Sweden to enter talks with banks

Sweden's government is to meet with representatives of the country's major banks on Thursday in a bid to understand the banks' refusal to join a state-sponsored lending guarantee scheme.

So far only Swedbank has joined the programme, introduced as part of a package of measures to boost financial stability, while the other big Swedish banks — Nordea, Handelsbanken and SEB — have remained on the sidelines.

“It is important that we create a dialogue about what the problems consist of,” Finance Minister Anders Borg told journalists.

Borg repeated his comment that the government would consider various other, unspecified measures to improve the functioning of the system and induce the banks to join it if this proved necessary, but declined to provide any specifics.


Sweden ‘can live with’ EU bank deal: Borg

Swedish Finance Minister Anders Borg has said that he could accept the deal agreed in Brussels in the early hours of Thursday morning regarding how to deal with troubled banks.

Sweden 'can live with' EU bank deal: Borg

“As a balanced compromise we can live with this,” Borg said after the marathon meeting of EU finance ministers.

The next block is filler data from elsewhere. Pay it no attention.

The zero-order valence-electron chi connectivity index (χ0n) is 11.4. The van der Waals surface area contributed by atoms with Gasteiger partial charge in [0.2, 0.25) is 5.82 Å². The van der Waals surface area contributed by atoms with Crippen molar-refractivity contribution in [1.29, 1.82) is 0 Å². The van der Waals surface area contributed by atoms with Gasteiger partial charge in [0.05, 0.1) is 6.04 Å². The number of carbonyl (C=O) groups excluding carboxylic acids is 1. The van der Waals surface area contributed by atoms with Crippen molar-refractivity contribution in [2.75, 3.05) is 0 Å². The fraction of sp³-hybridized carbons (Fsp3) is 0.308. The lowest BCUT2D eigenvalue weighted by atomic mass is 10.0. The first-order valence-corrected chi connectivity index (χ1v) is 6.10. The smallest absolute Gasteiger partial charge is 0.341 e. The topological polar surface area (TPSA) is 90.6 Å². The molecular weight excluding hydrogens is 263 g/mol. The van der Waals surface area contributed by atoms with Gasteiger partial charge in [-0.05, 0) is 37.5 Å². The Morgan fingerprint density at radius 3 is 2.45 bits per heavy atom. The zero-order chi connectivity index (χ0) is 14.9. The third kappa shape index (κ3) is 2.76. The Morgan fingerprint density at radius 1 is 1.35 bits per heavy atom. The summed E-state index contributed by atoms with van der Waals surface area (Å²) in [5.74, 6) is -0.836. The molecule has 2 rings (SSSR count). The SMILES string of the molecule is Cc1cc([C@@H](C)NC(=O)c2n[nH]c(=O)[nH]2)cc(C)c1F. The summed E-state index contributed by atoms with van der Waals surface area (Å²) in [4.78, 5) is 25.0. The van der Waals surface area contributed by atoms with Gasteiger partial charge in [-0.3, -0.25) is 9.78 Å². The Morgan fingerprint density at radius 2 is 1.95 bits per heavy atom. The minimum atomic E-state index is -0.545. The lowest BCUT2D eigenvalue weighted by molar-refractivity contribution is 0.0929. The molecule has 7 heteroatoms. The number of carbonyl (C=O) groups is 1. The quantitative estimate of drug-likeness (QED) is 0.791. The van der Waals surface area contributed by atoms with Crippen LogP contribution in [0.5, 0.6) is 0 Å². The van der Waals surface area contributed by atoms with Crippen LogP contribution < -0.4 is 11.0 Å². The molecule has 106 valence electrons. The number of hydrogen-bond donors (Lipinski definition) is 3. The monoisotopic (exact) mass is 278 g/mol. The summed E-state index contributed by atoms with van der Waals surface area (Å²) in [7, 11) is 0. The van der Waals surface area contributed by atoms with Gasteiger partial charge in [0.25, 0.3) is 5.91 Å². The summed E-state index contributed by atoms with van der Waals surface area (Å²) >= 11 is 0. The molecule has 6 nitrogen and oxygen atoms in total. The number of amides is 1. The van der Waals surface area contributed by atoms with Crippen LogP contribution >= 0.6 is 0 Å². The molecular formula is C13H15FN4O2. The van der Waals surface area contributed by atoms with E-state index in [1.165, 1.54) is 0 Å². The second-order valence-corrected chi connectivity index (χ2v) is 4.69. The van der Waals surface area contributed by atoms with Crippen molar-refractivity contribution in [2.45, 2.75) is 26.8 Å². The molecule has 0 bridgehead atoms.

Borg expressed hope however of some adjustment to the deal in forthcoming negotiations with the European Parliament.

“I think that there is further work in trialogue that can move this forward, especially when it comes to using direct recapitalization by shareholders in the banks. There are further opportunities for improvement,” he said.

“But this is a significant step forward, and that means that in practice we have a solution for Swedish banks,” he added.

The deal basically reaffirms the so-called “bail-in” rule – meaning that banks are primarily saved by using their own resources, shareholders or even depositors.

“This establishes bail-in as the new rule. The goal is to have a common view on the matter throughout Europe so that our taxpayers will no longer have to shoulder the burden,” said Irish Finance Minister Michael Noonan according to AFP.

Although it is primarily shareholders and financiers who will be tapped for money, depositors with more than €100,000 also carry a risk of having to contribute.

“Swedish companies may very well become involved in paying for crisis-hit banks in ways that have not previously been the case. It will put more pressure on banks to act prudently. Both shareholders and their financiers will have to bear some of the risk,” Borg said.

States will however retain the possibility to intervene and save troubled banks.

“The Swedish government will go in when it comes to Swedish banks. Then Swedish taxpayers have an interest to act, if it creates serious risk of a long economic decline and high costs in terms of unemployment,” Borg said.

TT/The Local/pvs

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